In the 17th century, the Church of S. Julião was not in its current position, but to the north of the Church of Nossa Senhora da Oliveira (at the junction of Rua de S. Julião and Rua Augusta).
After the destruction of the 1755 earthquake, the church was rebuilt in Largo de S. Julião, where the Patriarchal Church of King João V had stood, also razed to the ground in the catastrophe. Its reconstruction was concluded in 1810. Six years later, a fire destroyed the contents of the church, which had to undergo new reconstruction works, lasting until 1854.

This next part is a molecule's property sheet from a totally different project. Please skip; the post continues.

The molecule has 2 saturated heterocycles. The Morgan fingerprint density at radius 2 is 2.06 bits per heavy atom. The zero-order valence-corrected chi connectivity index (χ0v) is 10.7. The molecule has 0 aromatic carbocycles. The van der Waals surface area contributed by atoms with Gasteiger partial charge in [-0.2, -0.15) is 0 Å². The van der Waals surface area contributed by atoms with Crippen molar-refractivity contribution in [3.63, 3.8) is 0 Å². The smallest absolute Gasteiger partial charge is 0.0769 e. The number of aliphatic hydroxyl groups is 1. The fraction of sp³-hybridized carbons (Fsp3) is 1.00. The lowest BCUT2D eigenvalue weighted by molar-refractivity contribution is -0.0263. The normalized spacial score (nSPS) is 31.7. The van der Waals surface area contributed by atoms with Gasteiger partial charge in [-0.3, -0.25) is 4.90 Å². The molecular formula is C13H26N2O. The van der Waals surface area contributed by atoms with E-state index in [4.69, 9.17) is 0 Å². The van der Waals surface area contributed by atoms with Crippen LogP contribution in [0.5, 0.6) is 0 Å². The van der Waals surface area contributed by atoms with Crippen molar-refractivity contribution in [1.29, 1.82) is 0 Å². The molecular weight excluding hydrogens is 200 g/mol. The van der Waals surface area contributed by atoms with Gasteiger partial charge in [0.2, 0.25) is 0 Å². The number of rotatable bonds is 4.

The former church has been in the possession of Banco de Portugal since the 1930s, when it was deconsecrated and converted into services premises.
On 31 May 1910, the Board of Directors of Banco de Portugal decided to purchase the former Church of S. Julião and its outbuildings. Negotiations between Banco de Portugal and the Archconfraternity of S. Julião ran from 1910 to 1933. On 7 June 1933, the purchase deed for the former church was signed for the sum of 10,000,000 escudos.
On 30 November 1938, the Bank submitted a draft project by the architect Porfírio Pardal Monteiro to the Lisbon City Hall (CML), to replace the various buildings making up the head office, the former Church of S. Julião and its outbuildings with a single building. This covered the block enclosed by Rua do Ouro, Rua do Comércio, Rua de São Julião and Largo de São Julião. However, the request was not approved by the CML.